Ever wonder about those cool LEDs and other lighting systems appearing on every new vehicle now? Or have questions about glare, aim, high beams, fog lights, and upcoming headlight technology? This week and next, I’m pleased to feature a true vehicle lighting geek—Daniel Stern.
Daniel is an expert vehicle lighting consultant based in Vancouver, British Columbia, and Seattle. He serves as an expert witness, actively participates in technical standards development and research bodies, has contributed text to regulations in several countries and territories, and has attended the United Nations vehicle lighting regulation working group at the invitation of its president. He collects technically and historically significant car lamps, helps drivers safely upgrade their cars’ lighting, and serves as Chief Editor of the industry’s technical journal, DrivingVisionNews.
ML: What do you actually do?
DS: I am a vehicle lighting expert. I write, speak, educate, and inform all kinds of audiences about the technical, technological, and regulatory aspects; the performance and safety aspects; their design, styling, engineering, and construction; and their history and future…really everything about car lights and how we interact with them.
ML: How did you get interested in vehicle lighting? After all, most kids don’t think, “When I grow up, I want to be a car headlight specialist.”
DS: That’s almost certainly true! I come about as close as can be, though; when I was around 7, my father was driving me after dark. He showed me how the car had low beams for when other drivers were on the road in front of us and high beams for when the road was empty. His Oldsmobile had four headlamps, so that made obvious sense to me: one low beam and one high beam on each side. Then I went to summer camp and my counselor had a VW Beetle with only one headlamp on each side. The idea of two filaments in one headlamp didn’t occur to me, and I followed the poor guy around all summer asking pesky questions about his headlamps. “Yes, Daniel, my car has low and high beam! Now, will you please go ride horses or do pottery or something?”
Years later I was in dark, rainy, and poorly signed Oregon, and it struck me I ought to be able to see better at night, even in my old Valiant. Around that time, I made my first visit to Europe and noticed many differences in car lights over there. Later, I found myself at the University of Michigan Transportation Research Institute (UMTRI)—one of the world’s foremost traffic, vehicle, and driver safety research outfits. I spent hours in its library reading many years’ worth of science about car lights. I contacted the researchers and engineers who authored these academic papers and asked them questions about their work and their findings. Most were surprisingly patient with me. Nobody offered a course in vehicle lighting, so I had to learn about it on my own.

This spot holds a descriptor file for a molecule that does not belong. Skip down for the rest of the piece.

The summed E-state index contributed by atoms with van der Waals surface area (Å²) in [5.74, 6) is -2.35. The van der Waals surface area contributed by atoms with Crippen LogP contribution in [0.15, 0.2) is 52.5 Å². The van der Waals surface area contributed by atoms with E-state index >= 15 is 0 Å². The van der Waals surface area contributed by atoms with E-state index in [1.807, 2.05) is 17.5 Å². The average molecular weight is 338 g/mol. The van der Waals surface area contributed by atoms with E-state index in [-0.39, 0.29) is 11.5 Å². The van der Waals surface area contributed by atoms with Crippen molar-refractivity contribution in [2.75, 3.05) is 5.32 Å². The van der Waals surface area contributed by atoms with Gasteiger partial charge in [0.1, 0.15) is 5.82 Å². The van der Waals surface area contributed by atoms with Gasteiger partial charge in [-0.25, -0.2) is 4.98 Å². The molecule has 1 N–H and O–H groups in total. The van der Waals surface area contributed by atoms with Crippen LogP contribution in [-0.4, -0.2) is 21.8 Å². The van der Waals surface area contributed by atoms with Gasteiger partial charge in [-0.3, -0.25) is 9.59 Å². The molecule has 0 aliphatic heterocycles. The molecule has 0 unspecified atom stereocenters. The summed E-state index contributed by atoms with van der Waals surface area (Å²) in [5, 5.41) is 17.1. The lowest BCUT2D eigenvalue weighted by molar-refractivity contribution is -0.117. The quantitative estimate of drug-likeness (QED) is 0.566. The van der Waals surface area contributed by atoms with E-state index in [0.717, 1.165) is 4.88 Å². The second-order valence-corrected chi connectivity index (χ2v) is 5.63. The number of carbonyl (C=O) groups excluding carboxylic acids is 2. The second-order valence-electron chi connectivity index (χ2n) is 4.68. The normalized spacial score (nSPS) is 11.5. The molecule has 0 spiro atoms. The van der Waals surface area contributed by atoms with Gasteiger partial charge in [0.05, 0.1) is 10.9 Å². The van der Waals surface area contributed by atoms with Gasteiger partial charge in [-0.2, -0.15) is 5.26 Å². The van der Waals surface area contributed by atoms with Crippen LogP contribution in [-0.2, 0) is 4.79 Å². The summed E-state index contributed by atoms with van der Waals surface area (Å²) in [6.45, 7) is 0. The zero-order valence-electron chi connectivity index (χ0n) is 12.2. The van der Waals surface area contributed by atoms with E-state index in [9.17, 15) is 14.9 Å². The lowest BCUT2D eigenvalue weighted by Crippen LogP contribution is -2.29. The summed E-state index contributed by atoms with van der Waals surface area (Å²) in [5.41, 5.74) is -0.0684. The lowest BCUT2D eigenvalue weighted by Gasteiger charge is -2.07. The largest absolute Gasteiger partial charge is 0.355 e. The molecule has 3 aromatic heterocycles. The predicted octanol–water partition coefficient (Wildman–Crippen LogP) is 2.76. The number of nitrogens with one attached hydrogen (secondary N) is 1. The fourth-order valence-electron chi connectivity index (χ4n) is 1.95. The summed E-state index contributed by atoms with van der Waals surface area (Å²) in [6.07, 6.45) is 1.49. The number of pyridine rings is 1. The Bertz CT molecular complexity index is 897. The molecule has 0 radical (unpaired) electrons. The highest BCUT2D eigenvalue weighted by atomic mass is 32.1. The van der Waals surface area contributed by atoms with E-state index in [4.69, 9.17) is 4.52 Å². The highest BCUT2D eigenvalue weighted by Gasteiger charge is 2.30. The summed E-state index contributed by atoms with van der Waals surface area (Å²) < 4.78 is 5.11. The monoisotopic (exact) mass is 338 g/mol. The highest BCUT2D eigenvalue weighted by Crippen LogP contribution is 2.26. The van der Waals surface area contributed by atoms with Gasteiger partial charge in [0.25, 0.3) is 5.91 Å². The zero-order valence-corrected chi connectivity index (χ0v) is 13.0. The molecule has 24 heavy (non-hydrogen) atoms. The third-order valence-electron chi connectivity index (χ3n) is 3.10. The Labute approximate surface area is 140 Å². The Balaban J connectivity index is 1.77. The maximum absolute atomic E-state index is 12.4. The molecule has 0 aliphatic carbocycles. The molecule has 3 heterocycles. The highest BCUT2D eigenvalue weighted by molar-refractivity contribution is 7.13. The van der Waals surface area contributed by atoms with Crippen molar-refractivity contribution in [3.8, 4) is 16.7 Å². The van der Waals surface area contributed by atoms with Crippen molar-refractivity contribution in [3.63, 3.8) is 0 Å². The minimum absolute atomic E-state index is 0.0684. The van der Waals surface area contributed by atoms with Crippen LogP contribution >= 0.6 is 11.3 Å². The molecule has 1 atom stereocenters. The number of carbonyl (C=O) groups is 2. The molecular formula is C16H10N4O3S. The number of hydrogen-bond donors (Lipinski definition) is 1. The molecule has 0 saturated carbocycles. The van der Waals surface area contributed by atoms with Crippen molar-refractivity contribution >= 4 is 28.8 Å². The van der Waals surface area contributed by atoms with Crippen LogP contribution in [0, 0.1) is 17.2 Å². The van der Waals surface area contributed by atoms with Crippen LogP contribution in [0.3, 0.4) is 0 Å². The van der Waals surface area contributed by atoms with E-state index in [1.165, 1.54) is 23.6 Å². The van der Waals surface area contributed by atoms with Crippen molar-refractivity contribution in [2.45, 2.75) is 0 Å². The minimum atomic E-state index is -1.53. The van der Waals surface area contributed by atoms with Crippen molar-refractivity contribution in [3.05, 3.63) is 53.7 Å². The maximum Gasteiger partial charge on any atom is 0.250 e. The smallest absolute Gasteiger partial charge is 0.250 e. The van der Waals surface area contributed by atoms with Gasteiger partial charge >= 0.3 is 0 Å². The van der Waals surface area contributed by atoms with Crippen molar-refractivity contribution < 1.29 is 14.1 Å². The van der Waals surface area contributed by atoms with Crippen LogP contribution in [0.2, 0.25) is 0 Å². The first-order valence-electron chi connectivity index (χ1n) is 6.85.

And now here I am, a vehicle lighting consultant and chief editor of the global vehicle lighting and driver assistance industry’s technical journal, DrivingVisionNews.
ML: Vehicle lighting seems to be developing at light speed (excuse the pun) in recent years. What changes are happening in the industry?
DS: Well, the main thing is the light-emitting diode (LED) revolution. LEDs first appeared on passenger cars as little low-brightness dashboard indicator lights. Its first exterior application was the central third brake light in the mid-late 1980s with a row or cluster of those same low-power LEDs. Now we’ve got all kinds of high-power LEDs that have freed engineers, designers, and stylists from the constraints of filament bulbs and low-power LEDs.
As a result, we’re seeing long thin-line designs, 3D-effect designs, and other neat new stuff we couldn’t do with traditional light sources. And it’s not just for signal lights, either—white LEDs and even laser diodes are enabling radical new headlamp designs that are smaller and slimmer than ever before.